struct __lambda_magic_secret_name{ int operator()(int a){ return a * 2; }};
auto lamba = __lambda_magic_secret_name();
That's because the operator() is so crucial to how C++ higher-order functions can be written and composed.

Unfortunately, since the lambda syntax creates an instance of the generated type rather than expanding to the type, it's a bit more difficult to use a lambda for a unique_ptr deleter. Rules about how lambdas can be used make it so we have to resort to a pre-C++11 functor object like _TextureDeleter.

#12 doyleman77   Members   -  Reputation: 366

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Posted 07 July 2014 - 11:28 AM

I haven't wrapped my mind around lambda's yet, unfortunately. :(

 

Most of c++11 still seems mystified to me; and I can't find a place that breaks down the new features well enough for me to understand.

 

I appreciate and thank you for your explanations, though!



#13 BitMaster   Crossbones+   -  Reputation: 4427

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Posted 07 July 2014 - 02:08 PM

In general I found the C++11 Wikipedia article to be a helpful overview, combined with cppreference.com for more details.



#14 doyleman77   Members   -  Reputation: 366

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Posted 07 July 2014 - 07:28 PM

I've read the wiki article before, and while minimal, the code listings arent helping me understand what is going on. Lambdas are by far the worst for me to understand. :-/

 

On a seperate note, regarding my textureLibrary map: would it be that I need to have a getTexture() function that iterates the map, and returns it? Am I not able to simply use textureLibrary["texture.png"] to bring up the appropriate texture? The only problem I could see that causing, at the moment, is that if I use the wrong key, it'd grab a newly made, blank texture. But I don't see why that'd still segfault.

 

I've cleaned up the local variables, and the string bits - and I'm still getting crashes. It's odd, because it seems to work fine on one entity, but not the 2nd. I can directly display the texture using the same key, it only seems to crash when I try to instantiate an Entity with that texture...

 

I apologize if my wording is confusing.



#15 BitMaster   Crossbones+   -  Reputation: 4427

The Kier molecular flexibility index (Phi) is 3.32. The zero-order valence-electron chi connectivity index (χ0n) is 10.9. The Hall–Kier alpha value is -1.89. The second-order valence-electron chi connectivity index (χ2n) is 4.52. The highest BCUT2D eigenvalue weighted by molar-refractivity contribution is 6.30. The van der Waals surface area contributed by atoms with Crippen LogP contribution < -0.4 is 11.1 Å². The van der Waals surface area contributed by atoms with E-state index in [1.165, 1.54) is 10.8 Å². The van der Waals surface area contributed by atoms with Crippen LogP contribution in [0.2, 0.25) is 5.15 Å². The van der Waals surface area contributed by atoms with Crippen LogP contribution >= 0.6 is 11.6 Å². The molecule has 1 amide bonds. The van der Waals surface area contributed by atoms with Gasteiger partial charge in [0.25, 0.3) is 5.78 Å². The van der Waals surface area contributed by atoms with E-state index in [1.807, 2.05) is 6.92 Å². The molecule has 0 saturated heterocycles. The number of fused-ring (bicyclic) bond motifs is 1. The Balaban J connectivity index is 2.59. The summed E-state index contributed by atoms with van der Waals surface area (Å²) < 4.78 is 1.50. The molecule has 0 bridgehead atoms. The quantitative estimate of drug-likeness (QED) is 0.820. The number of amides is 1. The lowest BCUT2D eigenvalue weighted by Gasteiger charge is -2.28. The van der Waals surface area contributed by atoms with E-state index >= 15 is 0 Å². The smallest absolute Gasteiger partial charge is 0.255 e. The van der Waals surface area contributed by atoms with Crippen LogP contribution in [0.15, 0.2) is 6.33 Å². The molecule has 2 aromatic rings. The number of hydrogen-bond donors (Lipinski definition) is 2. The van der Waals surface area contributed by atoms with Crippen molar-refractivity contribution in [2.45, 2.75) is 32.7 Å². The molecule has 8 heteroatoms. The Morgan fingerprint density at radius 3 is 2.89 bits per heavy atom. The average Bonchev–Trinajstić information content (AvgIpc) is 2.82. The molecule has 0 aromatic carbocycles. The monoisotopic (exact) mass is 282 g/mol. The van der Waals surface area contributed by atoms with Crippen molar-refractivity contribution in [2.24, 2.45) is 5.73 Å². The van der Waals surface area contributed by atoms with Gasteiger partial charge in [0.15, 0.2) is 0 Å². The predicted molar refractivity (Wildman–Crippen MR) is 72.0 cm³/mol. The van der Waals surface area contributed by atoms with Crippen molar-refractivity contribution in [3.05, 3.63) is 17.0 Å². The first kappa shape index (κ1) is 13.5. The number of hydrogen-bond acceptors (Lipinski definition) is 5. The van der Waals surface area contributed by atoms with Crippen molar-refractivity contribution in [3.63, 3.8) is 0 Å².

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Posted 08 July 2014 - 12:27 AM

Run it through a debugger and observe the lines it is crashing on and check the state of everything when that happens. If you don't know how your debugger works yet, now is a perfect time to learn. A simple, reliably to reproduce crash is the textbook example for it.

That said, have you dealt with what rip-off said in post #4?

#16 doyleman77   Members   -  Reputation: 366

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Posted 08 July 2014 - 07:58 AM

Run it through a debugger and observe the lines it is crashing on and check the state of everything when that happens. If you don't know how your debugger works yet, now is a perfect time to learn. A simple, reliably to reproduce crash is the textbook example for it.

That said, have you dealt with what rip-off said in post #4?

I have. It crashes at line 472 of stl_map.h:

	iterator __i = lower_bound(__k);
	// __i->first is greater than or equivalent to __k.
	if (__i == end() || key_comp()(__k, (*__i).first))
          __i = insert(__i, std::make_pair(std::move(__k), mapped_type()));
	return (*__i).second;
      }

the call stack shows it crashes at the [] operator call of map<>:

 

 

#0 6C78619F    SDL_LogCritical() (C:\Users\name\Dropbox\CardGame\bin\Debug\SDL2.dll:??)
#1 004658B5    std::map<std::string, SDL_Texture*, std::less<std::string>, std::allocator<std::pair<std::string const, SDL_Texture*> > >::operator[](std::string&&) (this=0x4013cd <Entity::Entity(SDL_Texture*&) (c:/program files (x86)/codeblocks/mingw/bin/../lib/gcc/mingw32/4.7.1/include/c++/bits/stl_map.h:472)
#2 00401690    Game::Game(this=0x28fdb0) (C:\Users\name\Dropbox\CardGame\game.cpp:38)
#3 00401F1B    SDL_main(argc=argc@entry=1, args=args@entry=0x340008) (C:\Users\name\Dropbox\CardGame\main.cpp:8)
#4 004027EC    console_main(argc=argc@entry=1, argv=argv@entry=0x340008) (../src/main/windows/SDL_windows_main.c:140)
#5 004029AD    WinMain@16(hInst=0x400000, hPrev=0x0, szCmdLine=0x7b3bf8 "", sw=10) (../src/main/windows/SDL_windows_main.c:177)
#6 0046E23B    main () (??:??)
 

 

I have made my Entities on the heap, and then pushing them onto the Vector<Entity*> GameVec vector - and the segfault occurs there, too - but the app doesn't crash at that point, it just doesn' display the images (where as before, I could do one entity and display it, it'd just crash on 2.)